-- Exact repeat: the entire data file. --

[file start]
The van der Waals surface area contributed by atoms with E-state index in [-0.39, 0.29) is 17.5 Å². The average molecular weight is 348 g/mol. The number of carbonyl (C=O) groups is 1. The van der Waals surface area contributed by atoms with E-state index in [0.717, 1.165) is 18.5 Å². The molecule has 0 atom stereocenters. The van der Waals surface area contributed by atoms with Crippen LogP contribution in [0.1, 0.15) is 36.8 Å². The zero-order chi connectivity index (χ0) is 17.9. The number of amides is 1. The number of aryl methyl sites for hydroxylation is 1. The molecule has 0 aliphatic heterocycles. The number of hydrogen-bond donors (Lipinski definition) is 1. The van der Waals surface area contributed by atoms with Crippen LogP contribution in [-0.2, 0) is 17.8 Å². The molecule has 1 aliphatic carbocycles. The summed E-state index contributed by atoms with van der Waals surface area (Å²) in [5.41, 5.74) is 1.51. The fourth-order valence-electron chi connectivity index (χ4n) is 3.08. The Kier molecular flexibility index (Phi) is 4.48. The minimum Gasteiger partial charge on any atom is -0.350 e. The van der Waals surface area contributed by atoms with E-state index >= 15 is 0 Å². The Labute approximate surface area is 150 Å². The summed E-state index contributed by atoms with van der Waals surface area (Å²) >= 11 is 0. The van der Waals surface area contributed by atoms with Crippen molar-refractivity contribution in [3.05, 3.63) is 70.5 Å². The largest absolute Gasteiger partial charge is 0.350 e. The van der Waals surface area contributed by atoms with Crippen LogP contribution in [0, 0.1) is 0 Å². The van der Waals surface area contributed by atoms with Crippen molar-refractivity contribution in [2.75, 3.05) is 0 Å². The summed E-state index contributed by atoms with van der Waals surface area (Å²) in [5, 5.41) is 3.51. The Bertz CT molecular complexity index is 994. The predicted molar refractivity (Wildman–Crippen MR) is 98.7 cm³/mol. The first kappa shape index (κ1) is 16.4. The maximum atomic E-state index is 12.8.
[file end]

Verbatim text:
The van der Waals surface area contributed by atoms with E-state index in [-0.39, 0.29) is 17.5 Å². The average molecular weight is 348 g/mol. The number of carbonyl (C=O) groups is 1. The van der Waals surface area contributed by atoms with E-state index in [0.717, 1.165) is 18.5 Å². The molecule has 0 atom stereocenters. The van der Waals surface area contributed by atoms with Crippen LogP contribution in [0.1, 0.15) is 36.8 Å². The zero-order chi connectivity index (χ0) is 17.9. The number of amides is 1. The number of aryl methyl sites for hydroxylation is 1. The molecule has 0 aliphatic heterocycles. The number of hydrogen-bond donors (Lipinski definition) is 1. The van der Waals surface area contributed by atoms with Crippen LogP contribution in [-0.2, 0) is 17.8 Å². The molecule has 1 aliphatic carbocycles. The summed E-state index contributed by atoms with van der Waals surface area (Å²) in [5.41, 5.74) is 1.51. The fourth-order valence-electron chi connectivity index (χ4n) is 3.08. The Kier molecular flexibility index (Phi) is 4.48. The minimum Gasteiger partial charge on any atom is -0.350 e. The van der Waals surface area contributed by atoms with E-state index >= 15 is 0 Å². The Labute approximate surface area is 150 Å². The summed E-state index contributed by atoms with van der Waals surface area (Å²) >= 11 is 0. The van der Waals surface area contributed by atoms with Crippen molar-refractivity contribution in [3.05, 3.63) is 70.5 Å². The largest absolute Gasteiger partial charge is 0.350 e. The van der Waals surface area contributed by atoms with Crippen LogP contribution in [0, 0.1) is 0 Å². The van der Waals surface area contributed by atoms with Crippen molar-refractivity contribution in [2.75, 3.05) is 0 Å². The summed E-state index contributed by atoms with van der Waals surface area (Å²) in [5, 5.41) is 3.51. The Bertz CT molecular complexity index is 994. The predicted molar refractivity (Wildman–Crippen MR) is 98.7 cm³/mol. The first kappa shape index (κ1) is 16.4. The maximum atomic E-state index is 12.8.